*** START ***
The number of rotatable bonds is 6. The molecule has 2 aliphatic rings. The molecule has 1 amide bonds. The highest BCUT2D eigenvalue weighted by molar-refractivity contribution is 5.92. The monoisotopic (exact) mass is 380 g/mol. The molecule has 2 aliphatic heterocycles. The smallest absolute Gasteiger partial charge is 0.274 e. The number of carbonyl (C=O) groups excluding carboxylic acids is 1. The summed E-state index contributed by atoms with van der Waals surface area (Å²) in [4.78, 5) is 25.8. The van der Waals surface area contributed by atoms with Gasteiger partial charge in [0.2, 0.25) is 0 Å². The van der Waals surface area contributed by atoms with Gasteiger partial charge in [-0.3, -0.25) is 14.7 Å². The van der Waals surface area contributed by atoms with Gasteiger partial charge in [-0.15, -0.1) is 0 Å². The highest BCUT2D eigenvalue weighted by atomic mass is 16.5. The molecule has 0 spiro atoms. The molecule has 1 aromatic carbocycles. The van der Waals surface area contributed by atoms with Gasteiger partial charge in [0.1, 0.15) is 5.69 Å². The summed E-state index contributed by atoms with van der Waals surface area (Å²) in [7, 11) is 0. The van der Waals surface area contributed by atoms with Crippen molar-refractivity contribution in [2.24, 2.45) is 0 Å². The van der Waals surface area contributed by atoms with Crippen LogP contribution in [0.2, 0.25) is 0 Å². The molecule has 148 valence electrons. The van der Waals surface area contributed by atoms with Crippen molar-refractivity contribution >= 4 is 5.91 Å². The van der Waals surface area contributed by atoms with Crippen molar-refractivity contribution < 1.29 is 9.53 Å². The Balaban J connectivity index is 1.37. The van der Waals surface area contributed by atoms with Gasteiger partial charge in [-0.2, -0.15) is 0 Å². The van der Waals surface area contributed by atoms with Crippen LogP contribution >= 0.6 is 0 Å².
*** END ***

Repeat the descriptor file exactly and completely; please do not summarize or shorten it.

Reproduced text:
The number of rotatable bonds is 6. The molecule has 2 aliphatic rings. The molecule has 1 amide bonds. The highest BCUT2D eigenvalue weighted by molar-refractivity contribution is 5.92. The monoisotopic (exact) mass is 380 g/mol. The molecule has 2 aliphatic heterocycles. The smallest absolute Gasteiger partial charge is 0.274 e. The number of carbonyl (C=O) groups excluding carboxylic acids is 1. The summed E-state index contributed by atoms with van der Waals surface area (Å²) in [4.78, 5) is 25.8. The van der Waals surface area contributed by atoms with Gasteiger partial charge in [0.2, 0.25) is 0 Å². The van der Waals surface area contributed by atoms with Gasteiger partial charge in [-0.3, -0.25) is 14.7 Å². The van der Waals surface area contributed by atoms with Gasteiger partial charge in [-0.15, -0.1) is 0 Å². The highest BCUT2D eigenvalue weighted by atomic mass is 16.5. The molecule has 0 spiro atoms. The molecule has 1 aromatic carbocycles. The van der Waals surface area contributed by atoms with Gasteiger partial charge in [0.1, 0.15) is 5.69 Å². The summed E-state index contributed by atoms with van der Waals surface area (Å²) in [7, 11) is 0. The van der Waals surface area contributed by atoms with Crippen molar-refractivity contribution in [2.24, 2.45) is 0 Å². The van der Waals surface area contributed by atoms with Crippen LogP contribution in [0.2, 0.25) is 0 Å². The molecule has 148 valence electrons. The van der Waals surface area contributed by atoms with Crippen molar-refractivity contribution >= 4 is 5.91 Å². The van der Waals surface area contributed by atoms with Crippen molar-refractivity contribution < 1.29 is 9.53 Å². The Balaban J connectivity index is 1.37. The van der Waals surface area contributed by atoms with Gasteiger partial charge in [-0.2, -0.15) is 0 Å². The van der Waals surface area contributed by atoms with Crippen LogP contribution >= 0.6 is 0 Å².